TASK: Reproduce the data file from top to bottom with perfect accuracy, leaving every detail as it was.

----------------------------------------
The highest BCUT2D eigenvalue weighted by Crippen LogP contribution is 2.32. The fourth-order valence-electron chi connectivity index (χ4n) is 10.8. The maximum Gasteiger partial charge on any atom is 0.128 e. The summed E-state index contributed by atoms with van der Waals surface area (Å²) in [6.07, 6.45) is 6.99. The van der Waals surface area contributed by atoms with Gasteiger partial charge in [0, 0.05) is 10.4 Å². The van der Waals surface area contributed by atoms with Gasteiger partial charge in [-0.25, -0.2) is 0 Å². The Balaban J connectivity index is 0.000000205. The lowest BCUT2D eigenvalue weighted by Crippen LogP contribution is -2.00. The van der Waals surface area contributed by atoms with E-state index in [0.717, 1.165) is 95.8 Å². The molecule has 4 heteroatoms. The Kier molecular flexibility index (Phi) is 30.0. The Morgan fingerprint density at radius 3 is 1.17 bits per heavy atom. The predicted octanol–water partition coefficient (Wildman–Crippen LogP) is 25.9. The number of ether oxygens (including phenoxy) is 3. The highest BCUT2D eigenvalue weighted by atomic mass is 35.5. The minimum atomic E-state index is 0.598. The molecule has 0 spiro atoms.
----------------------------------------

The highest BCUT2D eigenvalue weighted by Crippen LogP contribution is 2.32. The fourth-order valence-electron chi connectivity index (χ4n) is 10.8. The maximum Gasteiger partial charge on any atom is 0.128 e. The summed E-state index contributed by atoms with van der Waals surface area (Å²) in [6.07, 6.45) is 6.99. The van der Waals surface area contributed by atoms with Gasteiger partial charge in [0, 0.05) is 10.4 Å². The van der Waals surface area contributed by atoms with Gasteiger partial charge in [-0.25, -0.2) is 0 Å². The Balaban J connectivity index is 0.000000205. The lowest BCUT2D eigenvalue weighted by Crippen LogP contribution is -2.00. The van der Waals surface area contributed by atoms with E-state index in [0.717, 1.165) is 95.8 Å². The molecule has 4 heteroatoms. The Kier molecular flexibility index (Phi) is 30.0. The Morgan fingerprint density at radius 3 is 1.17 bits per heavy atom. The predicted octanol–water partition coefficient (Wildman–Crippen LogP) is 25.9. The number of ether oxygens (including phenoxy) is 3. The highest BCUT2D eigenvalue weighted by atomic mass is 35.5. The minimum atomic E-state index is 0.598. The molecule has 0 spiro atoms.